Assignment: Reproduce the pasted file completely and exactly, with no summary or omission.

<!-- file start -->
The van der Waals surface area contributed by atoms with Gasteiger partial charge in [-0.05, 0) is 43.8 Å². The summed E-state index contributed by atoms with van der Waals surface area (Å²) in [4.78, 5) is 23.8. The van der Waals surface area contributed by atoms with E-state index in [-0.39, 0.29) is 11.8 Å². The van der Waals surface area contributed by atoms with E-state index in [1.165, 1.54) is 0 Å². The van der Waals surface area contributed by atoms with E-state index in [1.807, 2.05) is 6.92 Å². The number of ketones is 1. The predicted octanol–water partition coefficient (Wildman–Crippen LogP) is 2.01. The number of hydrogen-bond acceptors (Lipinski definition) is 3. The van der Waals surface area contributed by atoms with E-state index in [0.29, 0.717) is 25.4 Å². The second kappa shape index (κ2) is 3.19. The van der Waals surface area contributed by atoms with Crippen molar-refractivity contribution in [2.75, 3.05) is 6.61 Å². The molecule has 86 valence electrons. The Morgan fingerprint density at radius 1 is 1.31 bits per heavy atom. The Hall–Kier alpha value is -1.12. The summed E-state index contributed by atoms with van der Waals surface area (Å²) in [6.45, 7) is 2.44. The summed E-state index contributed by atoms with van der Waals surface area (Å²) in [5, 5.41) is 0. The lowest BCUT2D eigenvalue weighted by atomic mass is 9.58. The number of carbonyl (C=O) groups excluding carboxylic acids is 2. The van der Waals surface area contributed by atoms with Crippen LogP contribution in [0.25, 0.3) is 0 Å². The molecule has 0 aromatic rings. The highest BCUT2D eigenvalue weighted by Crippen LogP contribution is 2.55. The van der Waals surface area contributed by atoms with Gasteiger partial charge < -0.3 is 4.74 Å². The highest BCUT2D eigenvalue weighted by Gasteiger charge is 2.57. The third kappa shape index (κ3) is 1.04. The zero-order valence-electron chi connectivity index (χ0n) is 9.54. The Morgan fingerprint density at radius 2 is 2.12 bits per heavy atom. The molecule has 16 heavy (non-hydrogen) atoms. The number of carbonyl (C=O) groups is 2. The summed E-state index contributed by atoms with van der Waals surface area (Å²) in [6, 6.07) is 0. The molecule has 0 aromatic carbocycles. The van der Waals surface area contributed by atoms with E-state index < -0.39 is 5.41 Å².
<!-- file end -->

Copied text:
The van der Waals surface area contributed by atoms with Gasteiger partial charge in [-0.05, 0) is 43.8 Å². The summed E-state index contributed by atoms with van der Waals surface area (Å²) in [4.78, 5) is 23.8. The van der Waals surface area contributed by atoms with E-state index in [-0.39, 0.29) is 11.8 Å². The van der Waals surface area contributed by atoms with E-state index in [1.165, 1.54) is 0 Å². The van der Waals surface area contributed by atoms with E-state index in [1.807, 2.05) is 6.92 Å². The number of ketones is 1. The predicted octanol–water partition coefficient (Wildman–Crippen LogP) is 2.01. The number of hydrogen-bond acceptors (Lipinski definition) is 3. The van der Waals surface area contributed by atoms with E-state index in [0.29, 0.717) is 25.4 Å². The second kappa shape index (κ2) is 3.19. The van der Waals surface area contributed by atoms with Crippen molar-refractivity contribution in [2.75, 3.05) is 6.61 Å². The molecule has 86 valence electrons. The Morgan fingerprint density at radius 1 is 1.31 bits per heavy atom. The Hall–Kier alpha value is -1.12. The summed E-state index contributed by atoms with van der Waals surface area (Å²) in [6.45, 7) is 2.44. The summed E-state index contributed by atoms with van der Waals surface area (Å²) in [5, 5.41) is 0. The lowest BCUT2D eigenvalue weighted by atomic mass is 9.58. The number of carbonyl (C=O) groups excluding carboxylic acids is 2. The van der Waals surface area contributed by atoms with Crippen LogP contribution in [0.25, 0.3) is 0 Å². The molecule has 0 aromatic rings. The highest BCUT2D eigenvalue weighted by Crippen LogP contribution is 2.55. The van der Waals surface area contributed by atoms with Gasteiger partial charge < -0.3 is 4.74 Å². The highest BCUT2D eigenvalue weighted by Gasteiger charge is 2.57. The third kappa shape index (κ3) is 1.04. The zero-order valence-electron chi connectivity index (χ0n) is 9.54. The Morgan fingerprint density at radius 2 is 2.12 bits per heavy atom. The molecule has 16 heavy (non-hydrogen) atoms. The number of carbonyl (C=O) groups is 2. The summed E-state index contributed by atoms with van der Waals surface area (Å²) in [6, 6.07) is 0. The molecule has 0 aromatic carbocycles. The van der Waals surface area contributed by atoms with E-state index < -0.39 is 5.41 Å².